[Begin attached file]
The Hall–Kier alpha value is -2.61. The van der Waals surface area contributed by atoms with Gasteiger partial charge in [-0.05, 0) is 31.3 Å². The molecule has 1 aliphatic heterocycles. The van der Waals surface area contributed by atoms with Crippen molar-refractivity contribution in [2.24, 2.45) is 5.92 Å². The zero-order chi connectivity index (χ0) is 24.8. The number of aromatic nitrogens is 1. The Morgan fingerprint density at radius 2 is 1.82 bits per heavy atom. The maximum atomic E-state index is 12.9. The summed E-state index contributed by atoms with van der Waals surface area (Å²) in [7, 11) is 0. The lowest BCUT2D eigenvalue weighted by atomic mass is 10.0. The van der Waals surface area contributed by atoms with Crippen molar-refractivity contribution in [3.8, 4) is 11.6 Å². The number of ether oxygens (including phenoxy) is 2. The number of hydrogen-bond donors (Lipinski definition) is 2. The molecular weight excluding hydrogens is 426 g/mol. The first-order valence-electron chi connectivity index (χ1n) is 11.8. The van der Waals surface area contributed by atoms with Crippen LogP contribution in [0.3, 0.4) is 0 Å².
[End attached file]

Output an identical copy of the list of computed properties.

The Hall–Kier alpha value is -2.61. The van der Waals surface area contributed by atoms with Gasteiger partial charge in [-0.05, 0) is 31.3 Å². The molecule has 1 aliphatic heterocycles. The van der Waals surface area contributed by atoms with Crippen molar-refractivity contribution in [2.24, 2.45) is 5.92 Å². The zero-order chi connectivity index (χ0) is 24.8. The number of aromatic nitrogens is 1. The Morgan fingerprint density at radius 2 is 1.82 bits per heavy atom. The maximum atomic E-state index is 12.9. The summed E-state index contributed by atoms with van der Waals surface area (Å²) in [7, 11) is 0. The lowest BCUT2D eigenvalue weighted by atomic mass is 10.0. The van der Waals surface area contributed by atoms with Crippen molar-refractivity contribution in [3.8, 4) is 11.6 Å². The number of ether oxygens (including phenoxy) is 2. The number of hydrogen-bond donors (Lipinski definition) is 2. The molecular weight excluding hydrogens is 426 g/mol. The first-order valence-electron chi connectivity index (χ1n) is 11.8. The van der Waals surface area contributed by atoms with Crippen LogP contribution in [0.3, 0.4) is 0 Å².